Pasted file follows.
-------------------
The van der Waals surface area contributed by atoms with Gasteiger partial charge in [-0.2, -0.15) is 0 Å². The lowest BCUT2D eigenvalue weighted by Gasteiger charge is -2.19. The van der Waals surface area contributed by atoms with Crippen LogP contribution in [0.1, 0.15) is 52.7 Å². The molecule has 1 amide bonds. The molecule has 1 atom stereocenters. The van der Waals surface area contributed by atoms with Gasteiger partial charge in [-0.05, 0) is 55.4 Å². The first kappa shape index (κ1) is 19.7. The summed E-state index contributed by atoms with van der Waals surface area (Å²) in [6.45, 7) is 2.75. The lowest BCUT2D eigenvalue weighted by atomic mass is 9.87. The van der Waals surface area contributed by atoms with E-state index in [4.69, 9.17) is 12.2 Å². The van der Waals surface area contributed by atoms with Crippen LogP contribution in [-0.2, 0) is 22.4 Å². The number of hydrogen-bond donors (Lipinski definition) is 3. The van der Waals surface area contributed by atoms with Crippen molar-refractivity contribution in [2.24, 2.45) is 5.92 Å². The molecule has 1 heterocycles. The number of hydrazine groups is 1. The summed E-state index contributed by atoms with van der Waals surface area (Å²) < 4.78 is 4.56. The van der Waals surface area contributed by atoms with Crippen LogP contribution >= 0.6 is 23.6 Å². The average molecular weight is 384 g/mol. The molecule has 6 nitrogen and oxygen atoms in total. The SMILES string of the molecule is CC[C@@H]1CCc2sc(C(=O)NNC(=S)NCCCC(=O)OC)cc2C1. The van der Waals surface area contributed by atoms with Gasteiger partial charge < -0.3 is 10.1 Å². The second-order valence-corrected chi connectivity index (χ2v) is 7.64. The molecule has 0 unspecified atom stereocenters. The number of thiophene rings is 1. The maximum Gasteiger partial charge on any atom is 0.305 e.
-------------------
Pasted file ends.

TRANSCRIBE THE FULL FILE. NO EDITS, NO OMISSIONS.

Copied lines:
The van der Waals surface area contributed by atoms with Gasteiger partial charge in [-0.2, -0.15) is 0 Å². The lowest BCUT2D eigenvalue weighted by Gasteiger charge is -2.19. The van der Waals surface area contributed by atoms with Crippen LogP contribution in [0.1, 0.15) is 52.7 Å². The molecule has 1 amide bonds. The molecule has 1 atom stereocenters. The van der Waals surface area contributed by atoms with Gasteiger partial charge in [-0.05, 0) is 55.4 Å². The first kappa shape index (κ1) is 19.7. The summed E-state index contributed by atoms with van der Waals surface area (Å²) in [6.45, 7) is 2.75. The lowest BCUT2D eigenvalue weighted by atomic mass is 9.87. The van der Waals surface area contributed by atoms with E-state index in [4.69, 9.17) is 12.2 Å². The van der Waals surface area contributed by atoms with Crippen LogP contribution in [-0.2, 0) is 22.4 Å². The number of hydrogen-bond donors (Lipinski definition) is 3. The van der Waals surface area contributed by atoms with Crippen molar-refractivity contribution in [2.24, 2.45) is 5.92 Å². The molecule has 1 heterocycles. The number of hydrazine groups is 1. The summed E-state index contributed by atoms with van der Waals surface area (Å²) < 4.78 is 4.56. The van der Waals surface area contributed by atoms with Crippen LogP contribution >= 0.6 is 23.6 Å². The average molecular weight is 384 g/mol. The molecule has 6 nitrogen and oxygen atoms in total. The SMILES string of the molecule is CC[C@@H]1CCc2sc(C(=O)NNC(=S)NCCCC(=O)OC)cc2C1. The van der Waals surface area contributed by atoms with Gasteiger partial charge < -0.3 is 10.1 Å². The second-order valence-corrected chi connectivity index (χ2v) is 7.64. The molecule has 0 unspecified atom stereocenters. The number of thiophene rings is 1. The maximum Gasteiger partial charge on any atom is 0.305 e.